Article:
Inside Double Dutch, the agency that puts teenage girls in charge

Major brands like Mattel, Barbie and Zara are all trying to break gender stereotypes in their ad campaigns. But Molly Logan, co-founder of agency Double Dutch, plans to take women’s empowerment to the next level. She wants to change the way agencies themselves are run.

“Ad agencies tend to privilege men and youth. I’ve seen so many talented women pushed out of the ad industry because of their age. So instead of changing the system, why not create our own?” Logan said. “Imagination has the power to transform anyone. We’ll start with teen girls, and then we’ll go from there.”

The idea of Double Dutch is simple: Team bright teen girls with seasoned female ad executives to reinvent strategy, production and marketing. Double Dutch is the in-house for-profit creative agency within a non-profit organization called School of Doodle, a free online education and content creation hub by and for teen girls. At School of Doodle, members (“Doodlers”) can watch informative videos featuring creative experts, read content picked by editors and post their own artwork. While any content marked as “Public” can be seen by anyone, only 13- to 19-year-old girls can become account holders.

Logan founded School of Doodle as a Kickstarter project in 2014, for which she raised around $107,000 including funds from Arianna Huffington and Pussy Riot. For the time being, School of Doodle has three full-time employees including Logan and 12 teen girls on the payroll to keep the platform up and running. They work together to produce organic content for School of Doodle and occasionally they work with brands who want to serve sponsored content on the platform. In the latter case, those girls participate in the actual pitch process, the same way ad executives work with brand marketers. And they get paid for it.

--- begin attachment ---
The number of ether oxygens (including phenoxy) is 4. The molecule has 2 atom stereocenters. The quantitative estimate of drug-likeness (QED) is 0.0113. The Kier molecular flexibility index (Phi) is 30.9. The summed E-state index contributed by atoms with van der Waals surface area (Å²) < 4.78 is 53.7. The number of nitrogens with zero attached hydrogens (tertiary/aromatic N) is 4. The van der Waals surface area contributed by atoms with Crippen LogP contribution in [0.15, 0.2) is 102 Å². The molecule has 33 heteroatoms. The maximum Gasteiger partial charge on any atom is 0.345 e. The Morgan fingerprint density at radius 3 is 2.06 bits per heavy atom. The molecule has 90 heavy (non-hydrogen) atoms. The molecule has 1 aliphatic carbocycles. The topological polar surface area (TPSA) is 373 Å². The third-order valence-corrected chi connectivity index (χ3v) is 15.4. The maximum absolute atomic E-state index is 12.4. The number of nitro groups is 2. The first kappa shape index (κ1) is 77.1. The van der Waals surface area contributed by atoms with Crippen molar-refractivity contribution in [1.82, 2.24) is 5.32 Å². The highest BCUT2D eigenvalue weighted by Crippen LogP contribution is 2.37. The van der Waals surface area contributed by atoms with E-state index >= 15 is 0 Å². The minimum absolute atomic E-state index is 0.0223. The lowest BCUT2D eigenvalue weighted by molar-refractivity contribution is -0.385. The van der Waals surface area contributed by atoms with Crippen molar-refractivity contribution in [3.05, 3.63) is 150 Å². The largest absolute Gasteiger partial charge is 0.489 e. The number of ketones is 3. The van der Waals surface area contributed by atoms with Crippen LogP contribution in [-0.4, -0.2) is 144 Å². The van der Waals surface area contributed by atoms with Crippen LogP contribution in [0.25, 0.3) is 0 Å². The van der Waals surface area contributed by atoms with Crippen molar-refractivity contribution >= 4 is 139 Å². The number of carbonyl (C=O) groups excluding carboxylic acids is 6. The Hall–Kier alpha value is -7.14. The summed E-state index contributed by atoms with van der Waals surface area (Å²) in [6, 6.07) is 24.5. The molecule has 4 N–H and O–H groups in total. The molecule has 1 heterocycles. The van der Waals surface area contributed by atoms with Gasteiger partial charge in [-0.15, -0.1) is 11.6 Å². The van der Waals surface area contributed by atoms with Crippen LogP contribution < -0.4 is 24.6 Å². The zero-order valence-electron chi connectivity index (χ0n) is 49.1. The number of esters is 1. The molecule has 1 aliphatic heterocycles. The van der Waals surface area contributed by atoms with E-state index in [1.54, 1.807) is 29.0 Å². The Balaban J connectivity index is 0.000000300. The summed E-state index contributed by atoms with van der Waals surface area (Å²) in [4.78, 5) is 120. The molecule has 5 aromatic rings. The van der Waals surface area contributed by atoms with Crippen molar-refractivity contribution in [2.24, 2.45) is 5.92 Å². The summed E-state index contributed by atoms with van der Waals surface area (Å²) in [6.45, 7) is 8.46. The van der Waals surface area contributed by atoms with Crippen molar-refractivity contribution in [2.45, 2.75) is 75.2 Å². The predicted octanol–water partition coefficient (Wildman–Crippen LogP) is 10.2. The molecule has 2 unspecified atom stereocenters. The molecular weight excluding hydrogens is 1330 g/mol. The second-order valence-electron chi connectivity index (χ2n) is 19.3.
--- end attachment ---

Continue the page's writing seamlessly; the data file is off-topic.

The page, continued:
“Girls shouldn’t give their ideas for free. Of course, school is always their first priority. Four of them will be able to work with us full-time this summer,” said Logan. School of Doodle declined to name any of it clients.

Face collage created by teens from School of Doodle
Face collage created by teens from School of Doodle

Logan brought the philosophy of School of Doodle to Double Dutch in hoping to bring teen girls’ creativity everywhere, beyond the School of Doodle site itself. Different from School of Doodle though, Double Dutch is a for-profit full-service agency.

Double Dutch is in its infancy as Logan is still assembling a team and looking for brand clients. But she told Digiday that one thing is clear: Like School of Doodle, girls on the team will have the power to choose Double Dutch’s brand partners and the agency’s campaigns will be “positive and highly inclusive.” “We will value quality over quantity. It’s fine if we do only two ad campaigns this year,” said Logan. “My dream is to make Super Bowl ads with the teen girls in our community.”

More in Marketing

The era of the in-depth brand and gaming creator partnership has arrived

To reach gamers outside of video games, brands have moved beyond one-off activations based on specific intellectual properties toward more fully integrated programs that span across all aspects of a creator’s community and fandom.

Companies seem determined to make everything a retail media network. How did we get here?

Brands are leveraging retail media to push the boundaries of where and how we can shop. How did we get here?

Sifting through ‘the noise’: AI tools for HR are evolving fast – here’s how to catch up

Like with all emerging tech, sorting the useful from the useless, is critical and time-consuming.